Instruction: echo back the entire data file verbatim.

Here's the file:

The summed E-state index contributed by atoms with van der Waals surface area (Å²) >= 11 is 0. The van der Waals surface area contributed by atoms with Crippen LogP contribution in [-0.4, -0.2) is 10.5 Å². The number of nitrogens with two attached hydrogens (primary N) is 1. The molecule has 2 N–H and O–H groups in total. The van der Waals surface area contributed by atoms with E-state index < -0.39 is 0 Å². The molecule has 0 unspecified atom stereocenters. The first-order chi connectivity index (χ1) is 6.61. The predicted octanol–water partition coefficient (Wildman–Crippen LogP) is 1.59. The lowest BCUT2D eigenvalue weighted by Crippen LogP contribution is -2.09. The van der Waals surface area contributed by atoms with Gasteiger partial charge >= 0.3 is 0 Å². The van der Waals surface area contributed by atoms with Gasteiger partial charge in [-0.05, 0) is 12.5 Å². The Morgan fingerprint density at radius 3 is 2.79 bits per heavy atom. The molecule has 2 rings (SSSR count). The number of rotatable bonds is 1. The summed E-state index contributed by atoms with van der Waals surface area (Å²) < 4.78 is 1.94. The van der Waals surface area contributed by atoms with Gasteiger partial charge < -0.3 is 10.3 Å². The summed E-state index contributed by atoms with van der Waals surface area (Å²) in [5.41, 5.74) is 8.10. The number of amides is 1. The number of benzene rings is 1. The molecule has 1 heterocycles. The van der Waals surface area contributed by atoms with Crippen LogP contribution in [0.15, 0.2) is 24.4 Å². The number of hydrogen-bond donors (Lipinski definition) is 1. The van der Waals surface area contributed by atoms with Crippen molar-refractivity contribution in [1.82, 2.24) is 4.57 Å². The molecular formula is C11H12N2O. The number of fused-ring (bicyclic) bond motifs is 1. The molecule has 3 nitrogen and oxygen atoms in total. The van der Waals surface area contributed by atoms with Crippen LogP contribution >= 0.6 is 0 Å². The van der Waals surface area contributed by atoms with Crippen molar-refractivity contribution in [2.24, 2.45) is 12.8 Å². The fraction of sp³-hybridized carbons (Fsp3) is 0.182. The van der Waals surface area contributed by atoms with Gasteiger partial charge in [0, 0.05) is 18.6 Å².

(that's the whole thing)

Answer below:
The summed E-state index contributed by atoms with van der Waals surface area (Å²) >= 11 is 0. The van der Waals surface area contributed by atoms with Crippen LogP contribution in [-0.4, -0.2) is 10.5 Å². The number of nitrogens with two attached hydrogens (primary N) is 1. The molecule has 2 N–H and O–H groups in total. The van der Waals surface area contributed by atoms with E-state index < -0.39 is 0 Å². The molecule has 0 unspecified atom stereocenters. The first-order chi connectivity index (χ1) is 6.61. The predicted octanol–water partition coefficient (Wildman–Crippen LogP) is 1.59. The lowest BCUT2D eigenvalue weighted by Crippen LogP contribution is -2.09. The van der Waals surface area contributed by atoms with Gasteiger partial charge >= 0.3 is 0 Å². The van der Waals surface area contributed by atoms with Gasteiger partial charge in [-0.05, 0) is 12.5 Å². The Morgan fingerprint density at radius 3 is 2.79 bits per heavy atom. The molecule has 2 rings (SSSR count). The number of rotatable bonds is 1. The summed E-state index contributed by atoms with van der Waals surface area (Å²) < 4.78 is 1.94. The van der Waals surface area contributed by atoms with Gasteiger partial charge < -0.3 is 10.3 Å². The summed E-state index contributed by atoms with van der Waals surface area (Å²) in [5.41, 5.74) is 8.10. The number of amides is 1. The number of benzene rings is 1. The molecule has 1 heterocycles. The van der Waals surface area contributed by atoms with Crippen LogP contribution in [0.15, 0.2) is 24.4 Å². The number of hydrogen-bond donors (Lipinski definition) is 1. The van der Waals surface area contributed by atoms with Crippen molar-refractivity contribution in [1.82, 2.24) is 4.57 Å². The molecular formula is C11H12N2O. The number of fused-ring (bicyclic) bond motifs is 1. The molecule has 3 nitrogen and oxygen atoms in total. The van der Waals surface area contributed by atoms with Crippen LogP contribution >= 0.6 is 0 Å². The van der Waals surface area contributed by atoms with Crippen molar-refractivity contribution in [2.24, 2.45) is 12.8 Å². The fraction of sp³-hybridized carbons (Fsp3) is 0.182. The van der Waals surface area contributed by atoms with Gasteiger partial charge in [0, 0.05) is 18.6 Å².